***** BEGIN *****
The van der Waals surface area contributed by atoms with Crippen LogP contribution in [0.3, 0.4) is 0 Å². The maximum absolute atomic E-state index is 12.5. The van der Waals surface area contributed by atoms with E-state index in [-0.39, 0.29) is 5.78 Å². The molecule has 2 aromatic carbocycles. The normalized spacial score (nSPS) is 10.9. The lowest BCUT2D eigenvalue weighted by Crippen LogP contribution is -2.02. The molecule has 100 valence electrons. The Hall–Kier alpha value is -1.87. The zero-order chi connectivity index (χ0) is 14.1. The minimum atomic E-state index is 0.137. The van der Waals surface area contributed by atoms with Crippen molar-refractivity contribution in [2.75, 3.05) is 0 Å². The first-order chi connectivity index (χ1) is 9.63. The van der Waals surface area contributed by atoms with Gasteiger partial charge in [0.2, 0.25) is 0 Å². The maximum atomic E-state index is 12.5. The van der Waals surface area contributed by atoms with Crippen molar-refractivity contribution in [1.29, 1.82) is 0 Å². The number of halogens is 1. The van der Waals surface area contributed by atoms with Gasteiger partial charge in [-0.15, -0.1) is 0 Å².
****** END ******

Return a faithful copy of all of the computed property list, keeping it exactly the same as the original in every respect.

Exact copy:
The van der Waals surface area contributed by atoms with Crippen LogP contribution in [0.3, 0.4) is 0 Å². The maximum absolute atomic E-state index is 12.5. The van der Waals surface area contributed by atoms with E-state index in [-0.39, 0.29) is 5.78 Å². The molecule has 2 aromatic carbocycles. The normalized spacial score (nSPS) is 10.9. The lowest BCUT2D eigenvalue weighted by Crippen LogP contribution is -2.02. The molecule has 100 valence electrons. The Hall–Kier alpha value is -1.87. The zero-order chi connectivity index (χ0) is 14.1. The minimum atomic E-state index is 0.137. The van der Waals surface area contributed by atoms with Crippen molar-refractivity contribution in [2.75, 3.05) is 0 Å². The first-order chi connectivity index (χ1) is 9.63. The van der Waals surface area contributed by atoms with Gasteiger partial charge in [0.2, 0.25) is 0 Å². The maximum atomic E-state index is 12.5. The van der Waals surface area contributed by atoms with Crippen molar-refractivity contribution in [1.29, 1.82) is 0 Å². The number of halogens is 1. The van der Waals surface area contributed by atoms with Gasteiger partial charge in [-0.15, -0.1) is 0 Å².